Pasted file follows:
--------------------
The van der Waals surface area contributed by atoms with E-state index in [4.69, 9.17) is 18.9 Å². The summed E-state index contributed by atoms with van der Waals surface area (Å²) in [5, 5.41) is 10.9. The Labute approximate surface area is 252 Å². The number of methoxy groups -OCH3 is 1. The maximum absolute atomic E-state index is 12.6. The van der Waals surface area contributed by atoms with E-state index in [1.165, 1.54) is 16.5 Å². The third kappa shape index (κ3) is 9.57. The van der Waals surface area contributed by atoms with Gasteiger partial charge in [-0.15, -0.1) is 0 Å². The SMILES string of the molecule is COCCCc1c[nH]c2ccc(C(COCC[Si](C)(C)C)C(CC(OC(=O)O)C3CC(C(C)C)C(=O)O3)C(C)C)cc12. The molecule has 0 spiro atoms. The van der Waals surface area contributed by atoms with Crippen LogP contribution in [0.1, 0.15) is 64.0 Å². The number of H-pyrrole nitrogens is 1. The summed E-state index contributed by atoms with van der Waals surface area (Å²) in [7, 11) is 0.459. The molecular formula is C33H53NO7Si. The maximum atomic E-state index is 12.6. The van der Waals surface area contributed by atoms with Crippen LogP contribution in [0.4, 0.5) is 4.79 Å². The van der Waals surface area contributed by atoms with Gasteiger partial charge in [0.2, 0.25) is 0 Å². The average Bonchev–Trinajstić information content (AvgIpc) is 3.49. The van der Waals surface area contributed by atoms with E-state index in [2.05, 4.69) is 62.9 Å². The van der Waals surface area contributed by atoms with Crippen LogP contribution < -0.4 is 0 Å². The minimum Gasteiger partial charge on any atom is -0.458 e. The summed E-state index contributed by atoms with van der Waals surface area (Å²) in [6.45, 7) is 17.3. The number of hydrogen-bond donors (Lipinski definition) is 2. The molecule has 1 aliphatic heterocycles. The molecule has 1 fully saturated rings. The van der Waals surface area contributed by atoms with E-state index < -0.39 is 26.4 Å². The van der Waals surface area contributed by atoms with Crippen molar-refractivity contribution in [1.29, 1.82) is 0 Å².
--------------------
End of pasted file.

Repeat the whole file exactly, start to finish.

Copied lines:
The van der Waals surface area contributed by atoms with E-state index in [4.69, 9.17) is 18.9 Å². The summed E-state index contributed by atoms with van der Waals surface area (Å²) in [5, 5.41) is 10.9. The Labute approximate surface area is 252 Å². The number of methoxy groups -OCH3 is 1. The maximum absolute atomic E-state index is 12.6. The van der Waals surface area contributed by atoms with E-state index in [1.165, 1.54) is 16.5 Å². The third kappa shape index (κ3) is 9.57. The van der Waals surface area contributed by atoms with Gasteiger partial charge in [-0.15, -0.1) is 0 Å². The SMILES string of the molecule is COCCCc1c[nH]c2ccc(C(COCC[Si](C)(C)C)C(CC(OC(=O)O)C3CC(C(C)C)C(=O)O3)C(C)C)cc12. The molecule has 0 spiro atoms. The van der Waals surface area contributed by atoms with Crippen LogP contribution in [0.1, 0.15) is 64.0 Å². The number of H-pyrrole nitrogens is 1. The summed E-state index contributed by atoms with van der Waals surface area (Å²) in [7, 11) is 0.459. The molecular formula is C33H53NO7Si. The maximum atomic E-state index is 12.6. The van der Waals surface area contributed by atoms with Crippen LogP contribution in [0.4, 0.5) is 4.79 Å². The van der Waals surface area contributed by atoms with Gasteiger partial charge in [0.2, 0.25) is 0 Å². The average Bonchev–Trinajstić information content (AvgIpc) is 3.49. The van der Waals surface area contributed by atoms with E-state index in [2.05, 4.69) is 62.9 Å². The van der Waals surface area contributed by atoms with Crippen LogP contribution < -0.4 is 0 Å². The minimum Gasteiger partial charge on any atom is -0.458 e. The summed E-state index contributed by atoms with van der Waals surface area (Å²) in [6.45, 7) is 17.3. The number of hydrogen-bond donors (Lipinski definition) is 2. The molecule has 1 aliphatic heterocycles. The molecule has 1 fully saturated rings. The van der Waals surface area contributed by atoms with E-state index < -0.39 is 26.4 Å². The van der Waals surface area contributed by atoms with Crippen molar-refractivity contribution in [1.29, 1.82) is 0 Å².